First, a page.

THERE ISN'T a hint of a silver lining to the April 2012 Kensington factory fire that claimed the lives of two Philadelphia firefighters.
A grand-jury report released yesterday by the District Attorney's Office laid the blame for the deaths of Lt. Robert Neary and firefighter Daniel Sweeney at the feet of Michael and Nahman Lichtenstein, the arrogantly reckless owners of the former Thomas Buck Hosiery factory, and the gang that couldn't shoot straight - the Department of Licenses & Inspections and the Law and Revenue departments.
No one involved will be prosecuted.
But aside from eviscerating the parties who played a role in the fatal blaze, the grand jury also offered recommendations at the end of its 110-page report to help avoid future catastrophes.
Officials, the grand jury said, should:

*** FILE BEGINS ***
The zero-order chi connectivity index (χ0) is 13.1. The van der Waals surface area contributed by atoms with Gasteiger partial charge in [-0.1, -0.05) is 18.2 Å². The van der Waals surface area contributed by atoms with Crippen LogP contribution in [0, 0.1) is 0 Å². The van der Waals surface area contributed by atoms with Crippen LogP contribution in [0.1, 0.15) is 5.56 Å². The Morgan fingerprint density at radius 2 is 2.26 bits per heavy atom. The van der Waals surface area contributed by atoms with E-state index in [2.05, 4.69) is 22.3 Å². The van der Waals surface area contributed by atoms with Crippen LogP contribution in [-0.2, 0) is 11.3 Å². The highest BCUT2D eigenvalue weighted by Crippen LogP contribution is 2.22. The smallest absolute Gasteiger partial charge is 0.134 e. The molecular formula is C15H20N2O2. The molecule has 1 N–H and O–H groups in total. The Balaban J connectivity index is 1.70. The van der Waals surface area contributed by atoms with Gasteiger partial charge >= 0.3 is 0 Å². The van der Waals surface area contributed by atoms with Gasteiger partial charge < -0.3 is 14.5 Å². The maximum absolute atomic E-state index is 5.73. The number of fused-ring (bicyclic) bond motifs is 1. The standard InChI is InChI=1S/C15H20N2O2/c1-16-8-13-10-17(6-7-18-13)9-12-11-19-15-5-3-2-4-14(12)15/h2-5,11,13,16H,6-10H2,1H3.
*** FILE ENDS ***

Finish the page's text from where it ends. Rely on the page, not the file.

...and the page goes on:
* Change the Crimes Code so that a property owner could be held criminally liable if anyone is injured or killed because of the owner's failure to remedy fire- or building-code violations.
* Have an outside agency evaluate L&I "top to bottom" because of "numerous failures" in the agency's dealings with the Lichtensteins long before the Buck factory was consumed by flames.
* Require L&I to verify whether an applicant for a property license or permit has any outstanding code violations or tax delinquencies at other properties.
* Ensure that L&I logs citizen complaints about dangerous properties into its system, and not mark them as "resolved" until the code violations are actually corrected.
* Allow city agencies, like L&I and the Revenue Department, to have easy access to one another's records about property owners.
In a statement last night, Deputy Mayor for Public Safety Everett Gillison noted that L&I and Fire Department officials now meet to discuss dangerous properties, which was another grand-jury recommendation.
City Councilman Dennis O'Brien also introduced legislation last week to create a searchable database of the city's vacant buildings, and a task force to deal with the issue.